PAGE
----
What Are the Alternatives to Google Places Geocoding Autocomplete

After the insane price hike of Google Maps with far-reaching consequences, people are looking for its viable alternatives, including geocoding autocomplete services.

We had Google autocomplete text field in one of the apps, which had some 20,000 plus autocompleted sessions a month (Google counts autocomplete by session, not per keystroke). We didn’t have the map, just the text field to fill out and select a place which were suggested in the Google’s default dropdown.

Our usage would easily exceed the $200 free limit, though not by much. But why pay even an extra 100 bucks, when an alternative does the similar work in less or even for free?

I should tell at the outset that no other service comes even close to Google Places in covering the whole world’s administrative data down to the street level. If you want a pin-point accuracy to your doorstep, this post won’t be much help.

I’ll only list down the alternatives that I personally explored in relation to geocoding/autocomplete.

1) TomTom

TomTom is a good alternative if you want an autocomplete feature. It has a maps JS SDK for that, too. If I recall, in the SDK the search autocomplete comes embedded in the map, and you can’t have it separately like we wanted. For that, you can implement your own text autocomplete using their APIs.

I would’ve implemented my custom text autocomplete with their APIs if it was not for the price. Turned out, they charge you by the transaction, unlike Google Maps which do that by the session. Meaning, that each keystroke fires an API call (one transaction). So, our 20,000 searches without session would’ve meant anywhere between 100,000 to a million transactions. Umm, No thanks!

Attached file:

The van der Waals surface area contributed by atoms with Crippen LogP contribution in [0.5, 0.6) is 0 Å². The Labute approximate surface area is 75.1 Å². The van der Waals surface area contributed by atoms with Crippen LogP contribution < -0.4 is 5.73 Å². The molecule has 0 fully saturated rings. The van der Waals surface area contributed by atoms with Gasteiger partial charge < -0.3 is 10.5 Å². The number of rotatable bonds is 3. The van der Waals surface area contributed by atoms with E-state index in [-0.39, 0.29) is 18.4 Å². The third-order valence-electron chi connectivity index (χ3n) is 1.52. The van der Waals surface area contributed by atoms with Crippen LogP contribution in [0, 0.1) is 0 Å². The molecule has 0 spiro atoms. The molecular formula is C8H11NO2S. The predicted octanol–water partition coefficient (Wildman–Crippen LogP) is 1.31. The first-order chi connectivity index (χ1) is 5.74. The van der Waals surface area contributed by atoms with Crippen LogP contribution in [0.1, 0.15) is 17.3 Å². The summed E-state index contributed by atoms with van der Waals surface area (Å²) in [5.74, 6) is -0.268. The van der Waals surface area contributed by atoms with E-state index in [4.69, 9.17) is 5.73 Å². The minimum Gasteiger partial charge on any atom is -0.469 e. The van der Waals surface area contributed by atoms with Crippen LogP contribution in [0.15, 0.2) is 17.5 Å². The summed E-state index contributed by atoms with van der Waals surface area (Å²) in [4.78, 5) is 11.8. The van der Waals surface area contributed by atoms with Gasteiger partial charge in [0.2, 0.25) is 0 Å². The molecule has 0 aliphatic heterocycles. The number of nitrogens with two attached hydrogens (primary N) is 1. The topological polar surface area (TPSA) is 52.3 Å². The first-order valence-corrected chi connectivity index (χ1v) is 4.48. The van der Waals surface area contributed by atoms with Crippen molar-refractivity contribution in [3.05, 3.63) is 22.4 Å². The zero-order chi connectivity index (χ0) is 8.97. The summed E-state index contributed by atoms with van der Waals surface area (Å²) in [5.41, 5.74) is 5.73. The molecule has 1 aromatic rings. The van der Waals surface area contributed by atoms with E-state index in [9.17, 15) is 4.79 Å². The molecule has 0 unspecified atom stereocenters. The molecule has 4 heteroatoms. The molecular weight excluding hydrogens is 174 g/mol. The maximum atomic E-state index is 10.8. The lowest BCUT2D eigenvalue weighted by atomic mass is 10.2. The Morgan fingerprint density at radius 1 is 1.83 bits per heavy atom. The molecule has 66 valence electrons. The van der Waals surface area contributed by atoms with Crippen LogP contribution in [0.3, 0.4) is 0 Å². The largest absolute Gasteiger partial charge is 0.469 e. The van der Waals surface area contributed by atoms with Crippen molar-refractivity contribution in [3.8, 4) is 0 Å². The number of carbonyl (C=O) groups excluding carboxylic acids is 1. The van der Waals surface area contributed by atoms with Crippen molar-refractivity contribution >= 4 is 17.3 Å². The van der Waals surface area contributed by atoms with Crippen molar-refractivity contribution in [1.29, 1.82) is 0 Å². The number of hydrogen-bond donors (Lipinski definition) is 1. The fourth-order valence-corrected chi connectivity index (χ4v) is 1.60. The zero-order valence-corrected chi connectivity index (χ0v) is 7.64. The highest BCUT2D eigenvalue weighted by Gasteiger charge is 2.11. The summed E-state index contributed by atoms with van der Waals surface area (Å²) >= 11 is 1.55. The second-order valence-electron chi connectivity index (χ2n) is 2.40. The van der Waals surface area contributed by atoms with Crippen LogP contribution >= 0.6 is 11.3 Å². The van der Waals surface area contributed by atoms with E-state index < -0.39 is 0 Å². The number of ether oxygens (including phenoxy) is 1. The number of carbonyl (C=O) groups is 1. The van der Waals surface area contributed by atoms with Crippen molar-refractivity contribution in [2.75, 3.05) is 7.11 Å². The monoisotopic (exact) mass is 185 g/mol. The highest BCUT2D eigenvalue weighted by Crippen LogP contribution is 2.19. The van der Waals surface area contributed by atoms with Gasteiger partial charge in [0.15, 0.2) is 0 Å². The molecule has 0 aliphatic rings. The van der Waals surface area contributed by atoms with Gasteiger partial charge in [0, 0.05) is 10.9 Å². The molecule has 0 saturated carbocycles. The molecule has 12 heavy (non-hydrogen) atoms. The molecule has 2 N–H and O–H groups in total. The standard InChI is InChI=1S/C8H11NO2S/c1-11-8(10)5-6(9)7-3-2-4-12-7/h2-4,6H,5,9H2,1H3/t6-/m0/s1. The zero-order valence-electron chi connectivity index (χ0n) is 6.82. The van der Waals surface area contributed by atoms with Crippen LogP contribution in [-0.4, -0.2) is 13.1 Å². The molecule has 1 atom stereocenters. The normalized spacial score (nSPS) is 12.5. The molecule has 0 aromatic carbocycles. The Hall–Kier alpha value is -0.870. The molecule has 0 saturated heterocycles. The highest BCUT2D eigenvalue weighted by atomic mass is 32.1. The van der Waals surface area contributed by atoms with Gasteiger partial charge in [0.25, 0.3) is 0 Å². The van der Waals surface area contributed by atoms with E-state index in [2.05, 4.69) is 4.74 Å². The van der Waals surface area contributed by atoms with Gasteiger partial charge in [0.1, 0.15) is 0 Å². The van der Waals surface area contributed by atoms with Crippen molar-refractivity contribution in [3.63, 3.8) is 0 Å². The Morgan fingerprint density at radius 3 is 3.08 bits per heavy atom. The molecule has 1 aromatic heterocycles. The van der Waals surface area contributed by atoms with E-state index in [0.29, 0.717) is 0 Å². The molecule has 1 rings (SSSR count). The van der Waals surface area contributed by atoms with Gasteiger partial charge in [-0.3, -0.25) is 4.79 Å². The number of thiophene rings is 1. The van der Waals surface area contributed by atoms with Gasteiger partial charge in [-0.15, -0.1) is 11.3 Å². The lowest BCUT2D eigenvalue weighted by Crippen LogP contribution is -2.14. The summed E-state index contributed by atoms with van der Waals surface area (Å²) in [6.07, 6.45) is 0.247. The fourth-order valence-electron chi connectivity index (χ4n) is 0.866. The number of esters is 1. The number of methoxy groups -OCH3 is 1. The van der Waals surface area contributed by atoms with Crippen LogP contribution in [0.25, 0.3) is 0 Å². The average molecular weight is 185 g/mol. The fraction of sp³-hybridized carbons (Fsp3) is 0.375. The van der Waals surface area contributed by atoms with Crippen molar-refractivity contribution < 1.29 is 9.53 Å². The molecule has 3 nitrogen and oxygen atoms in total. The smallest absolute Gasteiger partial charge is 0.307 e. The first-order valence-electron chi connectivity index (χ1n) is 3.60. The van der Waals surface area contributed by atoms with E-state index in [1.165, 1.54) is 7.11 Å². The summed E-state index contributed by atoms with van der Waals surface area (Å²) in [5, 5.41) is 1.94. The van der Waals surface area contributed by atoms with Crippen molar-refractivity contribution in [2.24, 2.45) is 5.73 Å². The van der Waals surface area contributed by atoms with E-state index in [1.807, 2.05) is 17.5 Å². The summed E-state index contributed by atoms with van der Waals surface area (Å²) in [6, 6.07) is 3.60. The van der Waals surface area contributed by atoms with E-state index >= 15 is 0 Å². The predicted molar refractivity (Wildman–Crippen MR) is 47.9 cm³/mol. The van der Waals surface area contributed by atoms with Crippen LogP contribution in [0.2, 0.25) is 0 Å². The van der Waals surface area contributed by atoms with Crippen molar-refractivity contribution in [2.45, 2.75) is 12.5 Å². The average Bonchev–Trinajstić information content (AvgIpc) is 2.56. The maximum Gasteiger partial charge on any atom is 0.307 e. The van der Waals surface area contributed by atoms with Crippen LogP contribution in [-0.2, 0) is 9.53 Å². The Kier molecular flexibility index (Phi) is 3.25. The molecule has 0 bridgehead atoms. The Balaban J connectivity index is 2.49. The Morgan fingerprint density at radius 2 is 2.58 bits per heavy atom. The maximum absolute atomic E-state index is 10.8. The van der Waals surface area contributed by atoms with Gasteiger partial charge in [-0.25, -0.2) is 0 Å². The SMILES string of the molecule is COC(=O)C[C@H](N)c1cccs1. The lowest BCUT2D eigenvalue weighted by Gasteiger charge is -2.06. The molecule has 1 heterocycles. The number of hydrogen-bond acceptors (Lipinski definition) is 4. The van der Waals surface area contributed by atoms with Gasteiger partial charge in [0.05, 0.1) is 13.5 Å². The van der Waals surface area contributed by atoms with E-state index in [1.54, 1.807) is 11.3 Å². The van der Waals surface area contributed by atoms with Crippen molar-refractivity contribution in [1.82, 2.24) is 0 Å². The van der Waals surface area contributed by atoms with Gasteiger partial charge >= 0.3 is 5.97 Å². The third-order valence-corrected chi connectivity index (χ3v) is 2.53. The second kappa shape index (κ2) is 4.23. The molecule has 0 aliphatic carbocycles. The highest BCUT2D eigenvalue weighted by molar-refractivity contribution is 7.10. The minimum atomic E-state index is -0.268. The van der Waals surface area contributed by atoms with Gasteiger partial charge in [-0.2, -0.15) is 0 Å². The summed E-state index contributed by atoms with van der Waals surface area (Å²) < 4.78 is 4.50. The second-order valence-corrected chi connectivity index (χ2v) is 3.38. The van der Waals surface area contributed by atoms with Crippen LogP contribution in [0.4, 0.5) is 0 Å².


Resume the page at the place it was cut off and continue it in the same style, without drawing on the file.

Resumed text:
2) Mapbox

Again, very promising, but without the option to separate search box from the map. And again, they charge by the keystroke.

Additionally, their support response was super slow. I enquired about the above just to confirm my findings and they got back to me after a week, by the time I had moved on.

3) Custom Implementation

Fed up with these popular alternatives, I decided to find a json of world locations. The biggest downside, as you might have guessed, is the lack of any detail in the data you find for free. It’s countries, their states and cities, and at most a few localities, that too the US only. You can buy a bigger data dump, but still it’ll have stale localities after a certain time, and a limited data.

One such data source I came across: GeoDataSource.

I did implement an autocomplete all the way using its free data dump, and if I hadn’t found the better alternative, I’d’ve stuck with it.

4) Here JS

Strangely enough, Here JS is always placed well below TomTom and Map Box in the lists of Google Maps alternatives. I was expecting the similar outcome as above, and sure enough, for separate text field you had to implement your own version using their API. Quite unexpectedly, however, it was totally free!

I only had to implement autocomplete in Angular JS with their API, which I did. It’s been a long time now, and Here js has been working smoothly in our app, as a viable alternative to Google places autocomplete.

The slight (or big, depending on your requirement) downside, of course, goes without saying: it has limited data. For most little known countries (if that is what your app targets), it doesn’t go further than the country name and a few major cities. Only for the US, Canada, and the UK, its data reaches the administrative and local level. Here’s the geocoding example that can get you started.

Hope the above list helps you pick the right alternative!

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